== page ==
#4thofJulyWeekend at the National Museum of the Marine Corps

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Invasion of Tarawa – with Air Support

Little RMN was agitating this morning that we really should go to a nice museum at least once this holiday weekend. So we jumped in the RMN-mobile and made our way to Quantico, VA and the National Museum of the Marine Corps.

This is a beautiful museum that covers the history of the Marines from 1776-1975. What, you say? Why stop there? The docent told us that they are working on a new wing that will bring us up to the 21st Century (scheduled to open in 2018). But what they have is more than enough and quite spectacular!

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M26 Pershing in the Korean War

The museum is beautiful. In addition to the many artifacts and historical items, it has many displays that vividly capture moments in history. These displays bring history alive by not only using static displays but visuals accented by lighting, sound, vibrating floors, blowing winds, and even deep cold. Walking through the Chosin Reservoir  display the room is deeply chilled with a breeze blowing. Not nearly as bad as it was for the real Devil Dogs that were there, but a small glimpse – and feel – of what it was like.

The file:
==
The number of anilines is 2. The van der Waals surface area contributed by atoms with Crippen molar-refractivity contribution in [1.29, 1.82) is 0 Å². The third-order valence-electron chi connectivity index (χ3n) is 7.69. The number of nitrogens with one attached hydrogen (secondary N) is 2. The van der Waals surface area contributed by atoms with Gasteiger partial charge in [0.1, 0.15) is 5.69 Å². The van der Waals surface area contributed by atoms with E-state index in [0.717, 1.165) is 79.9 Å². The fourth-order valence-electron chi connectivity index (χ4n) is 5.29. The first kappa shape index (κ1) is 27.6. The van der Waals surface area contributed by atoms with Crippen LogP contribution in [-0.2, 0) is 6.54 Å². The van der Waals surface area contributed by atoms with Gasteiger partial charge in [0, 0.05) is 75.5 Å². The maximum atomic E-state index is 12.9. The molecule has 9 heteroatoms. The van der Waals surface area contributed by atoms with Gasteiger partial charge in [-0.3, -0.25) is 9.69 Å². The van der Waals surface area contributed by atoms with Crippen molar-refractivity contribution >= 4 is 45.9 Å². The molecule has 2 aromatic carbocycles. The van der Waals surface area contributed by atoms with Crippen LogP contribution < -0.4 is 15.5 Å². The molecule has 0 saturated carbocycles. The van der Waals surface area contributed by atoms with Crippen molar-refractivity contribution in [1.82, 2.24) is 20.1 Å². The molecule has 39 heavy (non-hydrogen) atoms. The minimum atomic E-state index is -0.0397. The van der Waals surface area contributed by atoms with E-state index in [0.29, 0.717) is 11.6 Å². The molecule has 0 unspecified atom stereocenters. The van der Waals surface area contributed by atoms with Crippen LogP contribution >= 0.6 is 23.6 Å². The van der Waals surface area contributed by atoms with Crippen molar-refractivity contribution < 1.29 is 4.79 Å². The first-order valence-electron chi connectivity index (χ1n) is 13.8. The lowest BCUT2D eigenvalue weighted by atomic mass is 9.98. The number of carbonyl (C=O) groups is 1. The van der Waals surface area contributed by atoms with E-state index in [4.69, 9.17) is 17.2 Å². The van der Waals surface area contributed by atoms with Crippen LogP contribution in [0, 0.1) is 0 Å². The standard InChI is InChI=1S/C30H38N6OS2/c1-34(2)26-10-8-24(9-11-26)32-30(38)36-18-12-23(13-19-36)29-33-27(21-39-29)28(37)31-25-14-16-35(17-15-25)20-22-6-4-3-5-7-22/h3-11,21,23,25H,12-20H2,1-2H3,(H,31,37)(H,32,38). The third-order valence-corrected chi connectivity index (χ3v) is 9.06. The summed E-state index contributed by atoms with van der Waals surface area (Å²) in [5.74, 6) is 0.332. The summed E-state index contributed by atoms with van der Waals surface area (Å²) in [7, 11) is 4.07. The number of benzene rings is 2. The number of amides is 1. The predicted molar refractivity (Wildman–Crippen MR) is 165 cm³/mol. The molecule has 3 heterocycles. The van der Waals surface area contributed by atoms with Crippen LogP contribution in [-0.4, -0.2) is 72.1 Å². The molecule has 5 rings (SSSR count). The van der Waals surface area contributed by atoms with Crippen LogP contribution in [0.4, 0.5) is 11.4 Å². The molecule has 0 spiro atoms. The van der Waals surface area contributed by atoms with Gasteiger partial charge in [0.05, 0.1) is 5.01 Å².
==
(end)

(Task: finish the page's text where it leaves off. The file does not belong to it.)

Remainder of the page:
The museum also does a good job of remembering that the Marines were not all just glory in combat. There is a very nice tribute to John Philip Sousa and his music. Indeed, it is hard to imagine to 4th of July parade (or any celebration) without his great music.

IMG_1719The museum also manages to work in unusual bits of history that leaves one shaking their head. Like the story of Sergeant Reckless. Sergeant Reckless was horse that served alongside Marines in the Korean War as a pack animal. It is a wonderful story and it is awesome to see this fine animal proudly placed on the walls of the museum not far from where the Medal of Honor winners are shown.

The National Museum of the Marine Corps does an excellent job in showcasing the history of the Marine Corps and their contributions to freedom  of the United States of America. Surprisingly, admission to this great museum is free. The immeasurably valuable part is all the history shown inside.

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